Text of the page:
“Honestly, no day is ever the same at my internship,” Inniss says. “I could go from one day planning Instagram for the next week and then the next day doing research and outreach on up-and-coming influencers.”

He says he still has the same love and passion he had for social media since he started his internship, but he does notice the differences between how a brand uses social media and how he does.  

“The true difference between how I use social media and how a brand uses it is that a brand has decades of reputation and history to go off of. For me, my brand identity is something new that I continue to develop as I go further in my career and life. Also, with my personal account there is a lot more room to have some fun. That doesn’t mean a brand doesn’t have room to explore and evolve, it just can come at a risk,” he says.

Christy Fox ‘17 (Advertising)

Newhouse NYC Internship: Digital Media Intern at Cosmopolitan

Current Job: Assistant Account Executive & Community Manager at Marina Maher Communications

Christy Fox was passionate about social media just like Inniss, and specifically sought out a social media internship for her Fall 2015 Newhouse NYC semester.

“My interest in working in social really stemmed from the passion I had for it in a personal capacity. I was never one to shy away from social media, as I’ve always had a positive impression on the power of social media as a communication tool,” Fox says.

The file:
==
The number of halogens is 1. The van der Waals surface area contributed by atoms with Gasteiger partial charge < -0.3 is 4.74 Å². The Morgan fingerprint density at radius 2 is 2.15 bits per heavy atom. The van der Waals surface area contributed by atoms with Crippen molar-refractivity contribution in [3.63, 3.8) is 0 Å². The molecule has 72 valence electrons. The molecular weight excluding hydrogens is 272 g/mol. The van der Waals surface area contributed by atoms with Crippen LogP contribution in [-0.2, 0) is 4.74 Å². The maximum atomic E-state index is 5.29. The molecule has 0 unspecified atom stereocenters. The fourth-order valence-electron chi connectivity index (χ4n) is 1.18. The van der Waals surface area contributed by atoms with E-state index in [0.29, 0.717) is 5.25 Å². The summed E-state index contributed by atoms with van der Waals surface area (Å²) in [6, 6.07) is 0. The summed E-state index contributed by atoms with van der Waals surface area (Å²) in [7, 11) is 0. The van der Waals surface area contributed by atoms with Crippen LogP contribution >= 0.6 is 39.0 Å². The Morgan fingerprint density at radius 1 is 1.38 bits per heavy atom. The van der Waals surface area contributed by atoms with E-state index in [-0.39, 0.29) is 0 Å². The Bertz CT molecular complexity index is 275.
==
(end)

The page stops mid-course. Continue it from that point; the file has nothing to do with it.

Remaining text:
During her Newhouse NYC semester, Fox’s internship at Cosmopolitan was very reporting heavy. She was responsible for taking metrics sent from the publisher and putting together a recap for her team that was digestible and helpful. Additionally, she kept her team up to date on trends and news that competitors were publishing.

“My first internship [at Cosmopolitan] was really interesting because Snapchat Discover had just launched, so I got to experience the platform in a really in-depth way that a lot of people in the field hadn’t had the chance to. This taught me the importance of keeping an eye on emerging platforms and knowing where and how your brand can play in that space,” she says.

Fox says each and every brand out there has a unique voice that a community manager is expected to learn and master, which is very different from that employee’s personality and tone.

“My view of social media did change after my internship because I never realized just how many hands are on deck to run any given channel. I always assumed it was just an intern behind a desk managing a Twitter or Facebook account, but I couldn’t have been more wrong. There are extensive teams dedicated to each and every platform a brand has, which is what makes social media so dynamic and exciting,” she says.

Deniz Sahinturk is a Magazine junior and a current Newhouse NYC student interning at Psychology Today.